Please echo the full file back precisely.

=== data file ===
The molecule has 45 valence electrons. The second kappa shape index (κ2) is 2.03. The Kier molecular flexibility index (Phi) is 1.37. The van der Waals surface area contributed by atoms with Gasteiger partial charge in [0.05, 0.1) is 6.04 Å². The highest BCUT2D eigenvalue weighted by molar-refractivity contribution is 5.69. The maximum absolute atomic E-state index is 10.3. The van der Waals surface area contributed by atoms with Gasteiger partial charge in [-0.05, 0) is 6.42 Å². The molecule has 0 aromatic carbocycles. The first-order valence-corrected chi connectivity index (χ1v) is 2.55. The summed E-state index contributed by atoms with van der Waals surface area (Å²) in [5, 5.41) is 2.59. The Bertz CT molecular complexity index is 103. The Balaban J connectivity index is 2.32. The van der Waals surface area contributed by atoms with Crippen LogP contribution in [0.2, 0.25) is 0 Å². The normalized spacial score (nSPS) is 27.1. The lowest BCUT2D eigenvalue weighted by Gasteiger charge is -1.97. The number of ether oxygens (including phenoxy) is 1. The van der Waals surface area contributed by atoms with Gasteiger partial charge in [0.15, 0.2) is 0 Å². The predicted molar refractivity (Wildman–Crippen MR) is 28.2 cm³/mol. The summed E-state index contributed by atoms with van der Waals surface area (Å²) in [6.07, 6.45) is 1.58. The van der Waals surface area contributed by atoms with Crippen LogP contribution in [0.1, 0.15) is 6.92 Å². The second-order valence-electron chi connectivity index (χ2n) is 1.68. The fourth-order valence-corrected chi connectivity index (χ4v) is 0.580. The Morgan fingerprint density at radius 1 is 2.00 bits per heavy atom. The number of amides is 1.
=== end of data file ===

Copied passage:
The molecule has 45 valence electrons. The second kappa shape index (κ2) is 2.03. The Kier molecular flexibility index (Phi) is 1.37. The van der Waals surface area contributed by atoms with Gasteiger partial charge in [0.05, 0.1) is 6.04 Å². The highest BCUT2D eigenvalue weighted by molar-refractivity contribution is 5.69. The maximum absolute atomic E-state index is 10.3. The van der Waals surface area contributed by atoms with Gasteiger partial charge in [-0.05, 0) is 6.42 Å². The molecule has 0 aromatic carbocycles. The first-order valence-corrected chi connectivity index (χ1v) is 2.55. The summed E-state index contributed by atoms with van der Waals surface area (Å²) in [5, 5.41) is 2.59. The Bertz CT molecular complexity index is 103. The Balaban J connectivity index is 2.32. The van der Waals surface area contributed by atoms with Crippen LogP contribution in [0.2, 0.25) is 0 Å². The normalized spacial score (nSPS) is 27.1. The lowest BCUT2D eigenvalue weighted by Gasteiger charge is -1.97. The number of ether oxygens (including phenoxy) is 1. The van der Waals surface area contributed by atoms with Gasteiger partial charge in [0.15, 0.2) is 0 Å². The predicted molar refractivity (Wildman–Crippen MR) is 28.2 cm³/mol. The summed E-state index contributed by atoms with van der Waals surface area (Å²) in [6.07, 6.45) is 1.58. The van der Waals surface area contributed by atoms with Crippen LogP contribution in [0.1, 0.15) is 6.92 Å². The second-order valence-electron chi connectivity index (χ2n) is 1.68. The fourth-order valence-corrected chi connectivity index (χ4v) is 0.580. The Morgan fingerprint density at radius 1 is 2.00 bits per heavy atom. The number of amides is 1.